Michela Alioto-Pier Wins Term Limits Suit, Will Run Again for District 2 Supervisor
|Michela beat the city -- but can she beat her District 2 rivals?|
A 2008 decision by City Attorney Dennis Herrera had ruled that Alioto-Pier was termed out. Last year she intimated to SF Weekly that she would sue if barred from running -- and last month she filed suit. It is unclear if the city attorney will file an appeal of today's ruling -- or, with ballots due to be finalized and printed, he even has time.
Calls to the city attorney's office and to Alioto-Pier have not yet been returned. Here's the complex backstory presented as concisely as we can:
The crux of Herrera's opinion is that, per the city charter, public servants "appointed ... to complete in excess of two years of a four-year term" will be deemed to have served a full term. However, Alioto-Pier points out that she was in 2004 appointed by Gavin Newsom to fill his vacant seat, won a special election for a two-year term 10 months later, and then won re-election to a four-year term in 2007. By her calculation, she's in the tail end of her first four-year term.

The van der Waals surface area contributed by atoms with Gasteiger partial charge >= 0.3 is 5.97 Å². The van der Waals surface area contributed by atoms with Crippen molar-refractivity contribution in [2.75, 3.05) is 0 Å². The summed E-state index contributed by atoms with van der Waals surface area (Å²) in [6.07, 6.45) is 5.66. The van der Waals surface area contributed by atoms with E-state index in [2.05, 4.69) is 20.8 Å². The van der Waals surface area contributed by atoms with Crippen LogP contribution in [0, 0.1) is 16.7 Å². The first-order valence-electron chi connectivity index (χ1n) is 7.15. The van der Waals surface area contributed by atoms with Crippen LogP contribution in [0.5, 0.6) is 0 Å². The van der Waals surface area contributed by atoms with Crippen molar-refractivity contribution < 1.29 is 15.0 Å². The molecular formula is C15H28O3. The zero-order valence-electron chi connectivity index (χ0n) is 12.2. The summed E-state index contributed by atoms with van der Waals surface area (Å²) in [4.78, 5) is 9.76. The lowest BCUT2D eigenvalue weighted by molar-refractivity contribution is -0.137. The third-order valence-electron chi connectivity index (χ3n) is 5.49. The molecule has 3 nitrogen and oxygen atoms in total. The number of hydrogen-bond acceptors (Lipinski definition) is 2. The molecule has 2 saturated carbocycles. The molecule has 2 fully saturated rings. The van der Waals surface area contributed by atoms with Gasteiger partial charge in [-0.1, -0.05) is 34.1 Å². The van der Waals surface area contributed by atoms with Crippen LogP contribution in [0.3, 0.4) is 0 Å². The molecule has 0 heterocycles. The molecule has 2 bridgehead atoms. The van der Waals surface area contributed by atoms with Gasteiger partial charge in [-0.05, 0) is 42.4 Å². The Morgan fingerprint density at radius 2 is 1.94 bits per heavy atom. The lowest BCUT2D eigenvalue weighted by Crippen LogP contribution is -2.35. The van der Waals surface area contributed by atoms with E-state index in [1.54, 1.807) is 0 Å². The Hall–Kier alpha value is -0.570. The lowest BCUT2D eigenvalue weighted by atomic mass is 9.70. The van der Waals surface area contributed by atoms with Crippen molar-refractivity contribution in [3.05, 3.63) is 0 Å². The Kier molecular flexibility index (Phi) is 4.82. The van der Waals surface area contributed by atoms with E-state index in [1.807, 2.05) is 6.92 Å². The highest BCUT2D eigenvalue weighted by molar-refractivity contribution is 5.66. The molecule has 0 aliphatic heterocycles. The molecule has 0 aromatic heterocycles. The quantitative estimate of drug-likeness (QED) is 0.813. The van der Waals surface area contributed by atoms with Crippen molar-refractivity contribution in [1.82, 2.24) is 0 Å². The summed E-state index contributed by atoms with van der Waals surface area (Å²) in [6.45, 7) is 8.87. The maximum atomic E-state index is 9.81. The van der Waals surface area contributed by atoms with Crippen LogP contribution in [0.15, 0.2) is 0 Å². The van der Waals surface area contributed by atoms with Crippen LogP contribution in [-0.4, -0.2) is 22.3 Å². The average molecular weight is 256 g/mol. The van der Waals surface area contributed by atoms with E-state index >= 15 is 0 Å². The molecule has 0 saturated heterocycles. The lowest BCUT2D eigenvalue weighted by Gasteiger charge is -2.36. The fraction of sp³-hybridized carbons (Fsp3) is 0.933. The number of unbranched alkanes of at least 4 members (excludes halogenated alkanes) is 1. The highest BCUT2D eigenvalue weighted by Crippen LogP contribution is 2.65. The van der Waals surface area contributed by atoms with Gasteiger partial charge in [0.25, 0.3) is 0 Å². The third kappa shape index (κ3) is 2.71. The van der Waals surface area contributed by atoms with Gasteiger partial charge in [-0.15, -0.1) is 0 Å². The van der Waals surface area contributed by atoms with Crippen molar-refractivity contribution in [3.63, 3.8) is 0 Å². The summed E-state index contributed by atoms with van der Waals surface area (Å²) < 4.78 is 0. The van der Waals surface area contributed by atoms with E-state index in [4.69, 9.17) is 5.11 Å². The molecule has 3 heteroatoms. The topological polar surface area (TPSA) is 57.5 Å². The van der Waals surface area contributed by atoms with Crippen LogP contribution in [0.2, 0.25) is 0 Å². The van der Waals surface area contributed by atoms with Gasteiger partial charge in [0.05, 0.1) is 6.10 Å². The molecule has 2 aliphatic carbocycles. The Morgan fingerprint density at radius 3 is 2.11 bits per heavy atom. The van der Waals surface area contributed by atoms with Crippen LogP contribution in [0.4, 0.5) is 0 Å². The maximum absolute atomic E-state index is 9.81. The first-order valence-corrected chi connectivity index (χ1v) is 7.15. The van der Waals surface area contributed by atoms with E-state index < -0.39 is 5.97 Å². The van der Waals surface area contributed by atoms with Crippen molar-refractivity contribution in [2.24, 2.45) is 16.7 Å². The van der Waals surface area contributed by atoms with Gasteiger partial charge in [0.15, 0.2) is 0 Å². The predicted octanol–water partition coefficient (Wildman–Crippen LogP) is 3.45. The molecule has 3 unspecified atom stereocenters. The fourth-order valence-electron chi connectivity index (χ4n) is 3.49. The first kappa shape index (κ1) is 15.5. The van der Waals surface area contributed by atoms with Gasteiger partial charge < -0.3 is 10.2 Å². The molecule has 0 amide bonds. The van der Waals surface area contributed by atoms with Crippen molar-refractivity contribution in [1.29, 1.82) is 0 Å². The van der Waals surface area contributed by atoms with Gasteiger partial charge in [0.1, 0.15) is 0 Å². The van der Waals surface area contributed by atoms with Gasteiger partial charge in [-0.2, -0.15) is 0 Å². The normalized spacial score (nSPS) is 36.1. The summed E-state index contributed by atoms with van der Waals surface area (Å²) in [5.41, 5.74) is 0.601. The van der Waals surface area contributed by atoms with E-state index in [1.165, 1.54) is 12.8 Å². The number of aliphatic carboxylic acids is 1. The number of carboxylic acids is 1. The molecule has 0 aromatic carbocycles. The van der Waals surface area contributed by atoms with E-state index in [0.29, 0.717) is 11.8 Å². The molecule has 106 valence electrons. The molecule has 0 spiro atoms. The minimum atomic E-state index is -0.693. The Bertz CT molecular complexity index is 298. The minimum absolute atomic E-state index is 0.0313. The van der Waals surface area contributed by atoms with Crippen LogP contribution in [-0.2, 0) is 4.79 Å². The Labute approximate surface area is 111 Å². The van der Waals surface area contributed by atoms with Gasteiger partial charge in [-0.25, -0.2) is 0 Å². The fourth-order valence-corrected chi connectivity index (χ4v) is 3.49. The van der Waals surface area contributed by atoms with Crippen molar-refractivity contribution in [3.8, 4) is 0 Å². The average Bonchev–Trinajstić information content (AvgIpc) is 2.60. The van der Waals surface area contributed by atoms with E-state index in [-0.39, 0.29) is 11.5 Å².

What's more, following the passage of Proposition C in 2001, it is now impossible to hold an appointed position for "in excess of two years." City law now mandates that appointees must run in special elections between 120 and 365 days of their appointment -- as Alioto-Pier successfully did.
It also warrants mentioning that, when it comes to determining term limits, two-year terms and four-year terms are not synonymous. The difference between the two led to a Herrera ruling that eventually allowed Tom Ammiano to serve 14 years on the Board of Supervisors.
A number of lawyers and members of the Board of Supervisors SF Weekly had spoken with were anticipating this outcome. But the outcome of the District 2 race is far from certain. The incumbent Alioto-Pier will face her first contested election; opponents Janet Reilly and Mark Farrell have each worked the endorsement route and have fund-raised $140,000 or more.
Update, 12:55 p.m.: City attorney spokesman Matt Dorsey says, unsurprisingly, that Herrera is displeased with today's ruling. "We expect him to make a decision on whether he is going to appeal in the next several days."